Playa Vista resident sees improvement in traffic/parking enforcement

To the editor:

Bravo to Gary Walker and his editors for the story February 12th, “Playa Vista streets in process of being recognized,” on the troubles at Playa Vista. Thanks go to Councilman Bill Rosendahl for his interest and help, as well as to Steve Donell of PVPAL and to Randy Jackson of Playa Capital.

I am happy to report that last week not only were traffic enforcement officers visible at Playa Vista, but so were the tickets they were issuing. We had our street cleaned today without cars being in the way. Fewer cars are parking in the red or in no parking zones. Fewer cars are double parking with motors running sending exhaust into open windows where people live.

As we have been paying our taxes, rather steep ones actually, since we moved in, I am thrilled to see the residents of Playa Vista, at long last, receiving some city services. The Traffic Enforcement Officers have been courteous and hard working.

Let us hope we can now get some help in correcting the street signs located in front of some homes where cars can park all day and night without restriction so close to open bedroom windows that the car exhaust is sleeping on ones pillow. This is such a dangerous health hazard (some units have been built below street level) as cars idle and double park directly in front of homes on small narrow streets where the only fresh air comes from windows facing the street.

Aside from the air pollution danger the noise of these cars speeding around and going in and out 24/7 in such an urban environment on a small side street is extremely damaging to the health of one who is elderly or disabled. It cannot be good for anyone else either.

Again, thanks to The Argonaut, which is proving the power of the press is so needed in this country today.

Nanci Beacham, Playa Vista

Says speed bumps wouldn’t be necessary if drivers obeyed the speed limits

To the Editor:

It is a very sad commentary on the communities we live in when you consider that, to put a stop to the mindless speeders on our streets, we have to ask the city to

install speed bumps. These cowardly drivers behave as if they are entitled to race from one place to another despite the speed limits and without ordinary respect for safety.

Regretably, the only way to slow down these outlaws is to re-design our streets.

Speed bumps are cropping up in neighborhoods all around our area. This means the law-abiding majority is penalized by the hot-footed minority.

The understaffed police can do little about it. In addition, pleas from local residents to officials at Loyola Marymount University apparently do not translate to effective instruction to the students and others who speed to and from the campus every day.

FedEx, UPS, school buses, mail trucks and other commercial drivers speed through residential streets as if they are exceptions

to driving rules.

Speed bumps are a necessary nuisance these days. Wouldn’t it be nice if the offending drivers slowed down instead? Of course, that’s way too naive, isn’t it?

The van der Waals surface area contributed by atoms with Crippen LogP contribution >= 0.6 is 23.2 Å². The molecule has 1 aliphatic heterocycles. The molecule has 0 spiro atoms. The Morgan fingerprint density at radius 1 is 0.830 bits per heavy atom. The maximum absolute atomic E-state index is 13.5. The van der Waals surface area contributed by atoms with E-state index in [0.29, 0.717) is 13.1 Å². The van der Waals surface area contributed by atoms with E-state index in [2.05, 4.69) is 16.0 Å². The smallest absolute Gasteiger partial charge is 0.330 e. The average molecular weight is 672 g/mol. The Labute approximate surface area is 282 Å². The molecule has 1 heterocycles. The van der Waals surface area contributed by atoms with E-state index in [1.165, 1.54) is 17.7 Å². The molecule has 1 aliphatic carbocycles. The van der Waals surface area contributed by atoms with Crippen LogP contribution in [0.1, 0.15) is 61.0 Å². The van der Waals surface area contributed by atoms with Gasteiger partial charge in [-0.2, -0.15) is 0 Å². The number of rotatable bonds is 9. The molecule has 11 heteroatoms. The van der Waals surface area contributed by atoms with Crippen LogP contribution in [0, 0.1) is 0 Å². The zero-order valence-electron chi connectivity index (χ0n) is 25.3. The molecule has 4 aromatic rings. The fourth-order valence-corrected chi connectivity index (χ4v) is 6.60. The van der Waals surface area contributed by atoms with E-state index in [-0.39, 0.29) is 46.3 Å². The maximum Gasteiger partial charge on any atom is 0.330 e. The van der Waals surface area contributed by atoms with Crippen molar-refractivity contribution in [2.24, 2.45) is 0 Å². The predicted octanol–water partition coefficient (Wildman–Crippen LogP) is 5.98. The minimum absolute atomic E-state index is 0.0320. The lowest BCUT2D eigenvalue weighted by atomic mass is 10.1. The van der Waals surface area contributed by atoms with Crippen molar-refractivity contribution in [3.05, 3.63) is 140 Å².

John Thom, Westchester

Rule against pedestrians on bike path should be enforced

To the Editor:

I recently got rid of my car and now commute exclusively by bus and bicycle. I live a half block from the beach in Santa Monica and often attempt to use the bike path on weekends.

The problem is I am not alone in that desire. Hordes of bicyclists, inline skaters, skateboarders, pedestrians and people in motorized wheelchairs have taken over the bike path, despite the fact that there are numerous posted signs and pedestrian walkways parallel to the bike path. It has become extremely dangerous for bicyclists to navigate through the crowds.

In this modern age, almost everyone owns an iPod, a cell phone, or both. Many of these people (including bicyclists) are oblivious to what is going on around them, as they talk to the air, or boogy on down to their sounds.

Sometimes entire families (with baby strollers) will walk side-by-side and block the entire bike path.

A friend of mine crashed her bicycle in order to avoid a pedestrian who suddenly stepped into her path. She suffered a compound fracture when her elbow smashed into the concrete. The pedestrian showed absolutely no concern for my bleeding friend and blithely continued on his way, snapping his fingers to the music.

I myself crashed trying to avoid someone walking their dog on the bike path. I injured my elbow and shoulder, and threw my back out. I complained about the situation to a Santa Monica Beach patrolman (on his sand buggy). He told me it was my responsibility to avoid obstructions and I was free to bike somewhere else, or complain to the city. I did receive a reply from the city attorney’s office that they would look into it.

There’s no incentive for the city’s police force to enforce laws that don’t generate revenue for the city. The laws that do get enforced are the ones that bring in money, like parking meters, or assessing small businesses for licenses when they are barely surviving.

I would complain to the City Council if that would accomplish anything.

Jonathan Mann, Santa Monica